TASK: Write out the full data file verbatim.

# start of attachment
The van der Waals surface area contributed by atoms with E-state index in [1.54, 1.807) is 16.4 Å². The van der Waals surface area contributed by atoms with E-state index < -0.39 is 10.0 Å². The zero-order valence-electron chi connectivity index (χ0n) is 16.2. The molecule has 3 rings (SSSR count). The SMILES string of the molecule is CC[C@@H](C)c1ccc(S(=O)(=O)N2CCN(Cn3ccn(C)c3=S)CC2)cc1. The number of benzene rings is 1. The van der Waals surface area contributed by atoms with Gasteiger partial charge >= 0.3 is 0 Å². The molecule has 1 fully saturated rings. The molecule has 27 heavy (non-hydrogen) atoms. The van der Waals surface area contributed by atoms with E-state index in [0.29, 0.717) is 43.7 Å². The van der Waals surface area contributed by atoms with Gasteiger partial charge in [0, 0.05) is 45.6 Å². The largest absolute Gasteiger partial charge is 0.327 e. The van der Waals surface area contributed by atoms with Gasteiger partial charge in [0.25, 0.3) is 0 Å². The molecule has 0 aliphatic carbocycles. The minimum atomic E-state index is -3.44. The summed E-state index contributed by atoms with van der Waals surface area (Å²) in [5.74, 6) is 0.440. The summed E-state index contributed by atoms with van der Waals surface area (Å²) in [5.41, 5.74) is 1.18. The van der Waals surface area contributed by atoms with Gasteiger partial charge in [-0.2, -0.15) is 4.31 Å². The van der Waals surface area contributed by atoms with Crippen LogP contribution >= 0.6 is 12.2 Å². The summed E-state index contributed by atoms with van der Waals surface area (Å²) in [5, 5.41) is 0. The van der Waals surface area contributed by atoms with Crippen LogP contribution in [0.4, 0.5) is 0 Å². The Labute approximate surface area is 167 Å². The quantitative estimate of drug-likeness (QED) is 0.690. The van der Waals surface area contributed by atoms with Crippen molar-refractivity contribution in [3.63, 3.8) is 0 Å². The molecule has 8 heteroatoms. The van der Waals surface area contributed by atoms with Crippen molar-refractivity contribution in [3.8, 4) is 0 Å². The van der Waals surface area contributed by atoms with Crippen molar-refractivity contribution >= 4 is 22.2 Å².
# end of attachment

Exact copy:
The van der Waals surface area contributed by atoms with E-state index in [1.54, 1.807) is 16.4 Å². The van der Waals surface area contributed by atoms with E-state index < -0.39 is 10.0 Å². The zero-order valence-electron chi connectivity index (χ0n) is 16.2. The molecule has 3 rings (SSSR count). The SMILES string of the molecule is CC[C@@H](C)c1ccc(S(=O)(=O)N2CCN(Cn3ccn(C)c3=S)CC2)cc1. The number of benzene rings is 1. The van der Waals surface area contributed by atoms with Gasteiger partial charge >= 0.3 is 0 Å². The molecule has 1 fully saturated rings. The molecule has 27 heavy (non-hydrogen) atoms. The van der Waals surface area contributed by atoms with E-state index in [0.29, 0.717) is 43.7 Å². The van der Waals surface area contributed by atoms with Gasteiger partial charge in [0, 0.05) is 45.6 Å². The largest absolute Gasteiger partial charge is 0.327 e. The van der Waals surface area contributed by atoms with Gasteiger partial charge in [0.25, 0.3) is 0 Å². The molecule has 0 aliphatic carbocycles. The minimum atomic E-state index is -3.44. The summed E-state index contributed by atoms with van der Waals surface area (Å²) in [5.74, 6) is 0.440. The summed E-state index contributed by atoms with van der Waals surface area (Å²) in [5.41, 5.74) is 1.18. The van der Waals surface area contributed by atoms with Gasteiger partial charge in [-0.2, -0.15) is 4.31 Å². The van der Waals surface area contributed by atoms with Crippen LogP contribution >= 0.6 is 12.2 Å². The summed E-state index contributed by atoms with van der Waals surface area (Å²) in [5, 5.41) is 0. The van der Waals surface area contributed by atoms with Crippen LogP contribution in [0.4, 0.5) is 0 Å². The Labute approximate surface area is 167 Å². The quantitative estimate of drug-likeness (QED) is 0.690. The van der Waals surface area contributed by atoms with Crippen molar-refractivity contribution in [3.63, 3.8) is 0 Å². The molecule has 8 heteroatoms. The van der Waals surface area contributed by atoms with Crippen molar-refractivity contribution in [3.8, 4) is 0 Å². The van der Waals surface area contributed by atoms with Crippen molar-refractivity contribution >= 4 is 22.2 Å².